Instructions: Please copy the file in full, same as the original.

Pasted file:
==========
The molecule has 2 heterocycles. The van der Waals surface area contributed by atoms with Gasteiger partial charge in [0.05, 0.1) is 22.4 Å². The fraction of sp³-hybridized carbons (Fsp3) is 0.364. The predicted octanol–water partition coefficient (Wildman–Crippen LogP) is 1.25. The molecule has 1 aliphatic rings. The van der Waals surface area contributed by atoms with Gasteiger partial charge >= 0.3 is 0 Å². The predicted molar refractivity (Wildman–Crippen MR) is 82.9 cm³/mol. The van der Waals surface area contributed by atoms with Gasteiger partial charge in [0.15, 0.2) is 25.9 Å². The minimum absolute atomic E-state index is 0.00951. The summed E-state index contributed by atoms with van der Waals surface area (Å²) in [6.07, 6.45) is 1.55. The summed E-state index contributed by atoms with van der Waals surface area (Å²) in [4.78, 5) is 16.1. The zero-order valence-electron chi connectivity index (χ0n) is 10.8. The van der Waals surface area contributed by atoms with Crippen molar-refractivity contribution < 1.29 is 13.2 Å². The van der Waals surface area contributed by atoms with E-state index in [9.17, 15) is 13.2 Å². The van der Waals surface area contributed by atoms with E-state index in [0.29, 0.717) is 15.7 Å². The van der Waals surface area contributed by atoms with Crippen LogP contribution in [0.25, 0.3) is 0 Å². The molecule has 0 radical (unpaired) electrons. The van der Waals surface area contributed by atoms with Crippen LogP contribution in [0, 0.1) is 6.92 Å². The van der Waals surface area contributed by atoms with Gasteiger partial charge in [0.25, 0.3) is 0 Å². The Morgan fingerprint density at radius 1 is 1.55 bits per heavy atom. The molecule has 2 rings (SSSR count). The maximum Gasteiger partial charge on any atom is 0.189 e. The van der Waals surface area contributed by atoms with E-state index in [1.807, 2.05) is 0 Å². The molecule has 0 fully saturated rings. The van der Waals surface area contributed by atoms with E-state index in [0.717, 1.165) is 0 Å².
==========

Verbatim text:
The molecule has 2 heterocycles. The van der Waals surface area contributed by atoms with Gasteiger partial charge in [0.05, 0.1) is 22.4 Å². The fraction of sp³-hybridized carbons (Fsp3) is 0.364. The predicted octanol–water partition coefficient (Wildman–Crippen LogP) is 1.25. The molecule has 1 aliphatic rings. The van der Waals surface area contributed by atoms with Gasteiger partial charge >= 0.3 is 0 Å². The predicted molar refractivity (Wildman–Crippen MR) is 82.9 cm³/mol. The van der Waals surface area contributed by atoms with Gasteiger partial charge in [0.15, 0.2) is 25.9 Å². The minimum absolute atomic E-state index is 0.00951. The summed E-state index contributed by atoms with van der Waals surface area (Å²) in [6.07, 6.45) is 1.55. The summed E-state index contributed by atoms with van der Waals surface area (Å²) in [4.78, 5) is 16.1. The zero-order valence-electron chi connectivity index (χ0n) is 10.8. The van der Waals surface area contributed by atoms with Crippen molar-refractivity contribution < 1.29 is 13.2 Å². The van der Waals surface area contributed by atoms with E-state index in [9.17, 15) is 13.2 Å². The van der Waals surface area contributed by atoms with E-state index in [0.29, 0.717) is 15.7 Å². The van der Waals surface area contributed by atoms with Crippen LogP contribution in [0.25, 0.3) is 0 Å². The molecule has 0 radical (unpaired) electrons. The van der Waals surface area contributed by atoms with Crippen LogP contribution in [0, 0.1) is 6.92 Å². The van der Waals surface area contributed by atoms with Gasteiger partial charge in [0.25, 0.3) is 0 Å². The Morgan fingerprint density at radius 1 is 1.55 bits per heavy atom. The molecule has 2 rings (SSSR count). The maximum Gasteiger partial charge on any atom is 0.189 e. The van der Waals surface area contributed by atoms with E-state index in [1.807, 2.05) is 0 Å². The molecule has 0 fully saturated rings. The van der Waals surface area contributed by atoms with E-state index in [0.717, 1.165) is 0 Å².